2.4 Dinner and a Moonset

Beautifully crafted telescopes also included superb engineering, such as this secondary mirror suspended by nearly invisible wires.

The next day’s weather was a repeat of the previous: partly cloudy, occasionally overcast, threat of rain, but then open periods of bright sun.  Alongside the coffee vendors, protective canopies were set up for astronomy-related businesses and causes. Artists, photographers, telescope and accessory retailers, social and political organizations: all had the equivalent of a wilderness storefront along “vendor row”.

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2.2 Flat Tires, Cloudy Skies

Some of the “big guns” at the Table Mountain Star Party. Large aperture Dobsonians abounded in the telescope field. The height to the eyepiece occasionally requires a ladder, one of them is seen here, strewn like many others on the ground. Also visible in this picture are a platoon of observing tents (upper right); multi-room tents with sections that open to the sky. The threat from the clouds kept the telescopes covered and the tents closed for much of the time.

I started lugging stuff out of my car and was struggling with my oversized tent when I met my neighbor to the east, Barry, a friendly bearded fellow who reminded me of a mild-mannered graduate student.  In reality he was a programmer, but his interests fell strongly in the areas of ham radio and astronomy. He was modest about his beginner status in astronomy, but he had attended prior years of TMSP and enjoyed them immensely, hence his return this year.

Barry felt responsible for letting me know that the rear tire on my car was flat.  I was surprised at this news, since I had just arrived and had not experienced any sort of tire problems on my way up the mountain, but there it was.  It wasn’t just low on air– it was dead flat!  Had I been driving on a rubber-covered rim all the way up that road?  I suppose it’s possible, but let’s instead think that it must have happened as I maneuvered into the field. A sharp rock maybe?

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Table Mountain Star Party

2.1 The Approach

I had embarked on this “Nightscape Odyssey” to search out dark sky locations in the western U.S. and to hone my astrophoto skills. Although the Table Mountain Star Party (TMSP) in Washington’s Cascade Mountains was a long way from Minnesota, I had selected it as a fitting launch point for my ambitious summer plan.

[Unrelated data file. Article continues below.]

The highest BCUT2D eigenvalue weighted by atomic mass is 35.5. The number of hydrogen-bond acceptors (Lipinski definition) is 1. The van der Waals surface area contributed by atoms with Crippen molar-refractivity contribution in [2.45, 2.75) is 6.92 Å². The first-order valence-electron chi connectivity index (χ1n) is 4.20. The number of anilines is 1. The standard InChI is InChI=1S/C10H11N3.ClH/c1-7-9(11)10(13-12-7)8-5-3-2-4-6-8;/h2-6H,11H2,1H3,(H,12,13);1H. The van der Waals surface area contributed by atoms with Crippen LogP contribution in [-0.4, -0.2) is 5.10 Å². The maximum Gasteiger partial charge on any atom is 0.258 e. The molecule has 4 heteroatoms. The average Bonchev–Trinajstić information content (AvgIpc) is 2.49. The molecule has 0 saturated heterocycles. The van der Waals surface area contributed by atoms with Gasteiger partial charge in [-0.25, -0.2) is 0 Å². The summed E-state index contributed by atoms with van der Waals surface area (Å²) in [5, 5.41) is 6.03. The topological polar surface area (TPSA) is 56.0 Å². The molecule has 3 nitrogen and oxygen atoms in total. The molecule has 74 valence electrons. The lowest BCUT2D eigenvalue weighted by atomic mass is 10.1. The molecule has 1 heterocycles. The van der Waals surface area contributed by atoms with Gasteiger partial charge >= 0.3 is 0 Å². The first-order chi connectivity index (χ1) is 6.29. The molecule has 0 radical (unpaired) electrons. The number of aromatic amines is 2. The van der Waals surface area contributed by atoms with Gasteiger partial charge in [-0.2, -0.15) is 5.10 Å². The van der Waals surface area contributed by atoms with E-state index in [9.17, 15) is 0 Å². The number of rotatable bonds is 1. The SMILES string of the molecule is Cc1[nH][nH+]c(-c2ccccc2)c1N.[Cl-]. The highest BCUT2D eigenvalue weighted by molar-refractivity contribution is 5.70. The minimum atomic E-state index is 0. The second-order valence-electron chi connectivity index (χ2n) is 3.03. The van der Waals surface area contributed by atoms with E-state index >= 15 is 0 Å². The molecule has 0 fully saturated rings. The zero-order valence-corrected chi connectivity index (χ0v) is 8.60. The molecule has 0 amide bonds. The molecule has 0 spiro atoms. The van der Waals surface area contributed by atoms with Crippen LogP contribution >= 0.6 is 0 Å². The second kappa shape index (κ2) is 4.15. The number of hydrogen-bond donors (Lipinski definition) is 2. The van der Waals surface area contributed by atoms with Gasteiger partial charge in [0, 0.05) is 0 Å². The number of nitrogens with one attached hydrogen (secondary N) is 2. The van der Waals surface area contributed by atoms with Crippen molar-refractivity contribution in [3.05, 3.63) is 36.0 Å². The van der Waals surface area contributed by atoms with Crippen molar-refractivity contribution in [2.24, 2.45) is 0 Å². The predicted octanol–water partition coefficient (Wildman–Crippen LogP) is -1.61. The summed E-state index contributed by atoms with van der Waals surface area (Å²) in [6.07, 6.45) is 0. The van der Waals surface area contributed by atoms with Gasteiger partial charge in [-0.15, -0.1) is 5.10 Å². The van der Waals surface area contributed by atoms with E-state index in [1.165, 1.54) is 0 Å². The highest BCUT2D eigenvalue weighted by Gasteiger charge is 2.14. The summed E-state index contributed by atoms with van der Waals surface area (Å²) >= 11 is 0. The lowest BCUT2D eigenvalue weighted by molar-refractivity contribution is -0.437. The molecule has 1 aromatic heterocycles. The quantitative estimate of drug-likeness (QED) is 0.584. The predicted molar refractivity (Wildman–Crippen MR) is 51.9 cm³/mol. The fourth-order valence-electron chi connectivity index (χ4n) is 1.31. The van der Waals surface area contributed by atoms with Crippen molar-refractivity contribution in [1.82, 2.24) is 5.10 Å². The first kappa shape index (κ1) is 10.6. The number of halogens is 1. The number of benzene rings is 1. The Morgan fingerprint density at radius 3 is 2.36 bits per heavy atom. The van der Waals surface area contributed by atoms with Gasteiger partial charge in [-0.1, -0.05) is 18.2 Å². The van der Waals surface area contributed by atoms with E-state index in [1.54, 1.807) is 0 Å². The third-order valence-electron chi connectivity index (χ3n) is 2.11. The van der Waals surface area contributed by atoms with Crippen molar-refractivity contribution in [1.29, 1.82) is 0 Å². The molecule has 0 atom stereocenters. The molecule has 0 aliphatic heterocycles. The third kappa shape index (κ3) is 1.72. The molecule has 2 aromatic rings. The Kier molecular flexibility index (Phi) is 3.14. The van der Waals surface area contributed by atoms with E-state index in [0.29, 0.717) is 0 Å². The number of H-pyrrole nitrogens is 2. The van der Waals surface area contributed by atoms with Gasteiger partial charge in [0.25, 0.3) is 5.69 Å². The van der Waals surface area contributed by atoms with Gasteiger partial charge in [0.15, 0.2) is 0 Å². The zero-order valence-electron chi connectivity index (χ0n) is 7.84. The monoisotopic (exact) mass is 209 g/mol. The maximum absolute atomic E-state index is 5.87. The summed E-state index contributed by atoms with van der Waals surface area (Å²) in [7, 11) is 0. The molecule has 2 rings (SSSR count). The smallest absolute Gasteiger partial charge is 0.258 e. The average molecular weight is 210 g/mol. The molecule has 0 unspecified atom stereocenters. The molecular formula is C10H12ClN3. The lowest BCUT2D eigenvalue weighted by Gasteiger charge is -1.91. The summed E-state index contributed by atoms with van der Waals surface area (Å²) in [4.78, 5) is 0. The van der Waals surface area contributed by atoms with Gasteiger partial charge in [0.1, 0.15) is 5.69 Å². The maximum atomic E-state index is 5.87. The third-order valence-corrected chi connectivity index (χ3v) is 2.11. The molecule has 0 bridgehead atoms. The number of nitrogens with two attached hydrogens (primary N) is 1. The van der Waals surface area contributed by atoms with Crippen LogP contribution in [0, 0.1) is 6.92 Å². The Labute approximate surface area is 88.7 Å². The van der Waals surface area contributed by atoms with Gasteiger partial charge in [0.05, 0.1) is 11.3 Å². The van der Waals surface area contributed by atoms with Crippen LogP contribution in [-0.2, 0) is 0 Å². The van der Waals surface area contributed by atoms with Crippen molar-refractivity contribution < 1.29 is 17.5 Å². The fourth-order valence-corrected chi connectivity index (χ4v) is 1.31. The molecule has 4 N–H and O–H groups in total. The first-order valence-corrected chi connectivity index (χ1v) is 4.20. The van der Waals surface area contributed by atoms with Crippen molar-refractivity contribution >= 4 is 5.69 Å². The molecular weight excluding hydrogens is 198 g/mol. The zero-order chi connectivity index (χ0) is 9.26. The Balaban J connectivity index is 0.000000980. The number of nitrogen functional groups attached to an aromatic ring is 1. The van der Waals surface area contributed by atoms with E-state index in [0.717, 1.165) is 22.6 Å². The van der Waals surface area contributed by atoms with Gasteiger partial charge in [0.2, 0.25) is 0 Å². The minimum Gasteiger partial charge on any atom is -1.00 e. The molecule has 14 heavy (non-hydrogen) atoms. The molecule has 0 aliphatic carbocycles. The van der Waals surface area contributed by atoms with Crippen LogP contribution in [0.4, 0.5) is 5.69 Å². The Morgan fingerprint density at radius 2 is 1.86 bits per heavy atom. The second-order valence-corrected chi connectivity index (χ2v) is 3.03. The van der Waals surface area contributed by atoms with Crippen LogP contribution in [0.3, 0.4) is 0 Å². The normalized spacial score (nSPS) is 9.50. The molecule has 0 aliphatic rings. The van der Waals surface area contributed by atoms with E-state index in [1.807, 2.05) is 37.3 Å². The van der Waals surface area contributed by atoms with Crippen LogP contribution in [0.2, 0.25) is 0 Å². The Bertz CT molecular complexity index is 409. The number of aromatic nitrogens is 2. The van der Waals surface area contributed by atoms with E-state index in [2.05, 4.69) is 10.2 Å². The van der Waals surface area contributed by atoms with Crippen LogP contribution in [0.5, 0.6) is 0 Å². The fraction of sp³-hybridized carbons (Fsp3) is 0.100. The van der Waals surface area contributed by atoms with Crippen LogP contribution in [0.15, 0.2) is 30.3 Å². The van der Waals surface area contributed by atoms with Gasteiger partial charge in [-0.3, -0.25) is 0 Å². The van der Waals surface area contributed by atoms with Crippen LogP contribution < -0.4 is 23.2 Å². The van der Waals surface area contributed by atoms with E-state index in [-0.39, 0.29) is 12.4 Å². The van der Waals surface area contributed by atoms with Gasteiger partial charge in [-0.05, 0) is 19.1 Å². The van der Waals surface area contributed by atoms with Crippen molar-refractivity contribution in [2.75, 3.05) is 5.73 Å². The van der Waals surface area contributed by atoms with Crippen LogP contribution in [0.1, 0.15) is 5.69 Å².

The “star party” is an interesting concept, especially to those who are not close to amateur astronomy circles. For them it creates an amusing image of revelers eating and drinking outside, occasionally looking up at the sky, pointing to various stars and having a good laugh over them.

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1.3 Crossing the Prairie

Even as one exits daily life, its anxieties drag along. I headed west on highway 12, a route that could take me to Montana and beyond. The interval between rural Minnesota towns was a consistent five miles, a day’s round trip in the days of horse-driven vehicles. Although I had no need or desire to stop, I found these distances between  oases of civilization annoying–my progress seemed so slow. As I crossed into South Dakota however, and the distances started getting longer, I found my tempo slowing to match. The rhythm of the car on the pavement was beginning to seem more natural. I had no appointments or obligations, other than my desire to reach Washington for the Table Mountain Star Party.  And even that was not an obligation, I could change my plans at will!

Go west!  Ride the road and make my plans on the run. I could go as far as I wanted, stop where I felt like it, and make my way, my way. And like the title of the book by William Least Heat-Moon, I was traveling the blue highways. Except by the conventions of today’s maps, the lesser traveled roads are marked in red, not blue. The two-lane roads serviced the rural business, farms and ranches, and the segments between the small-town hives of activities became longer as the hives themselves became smaller.

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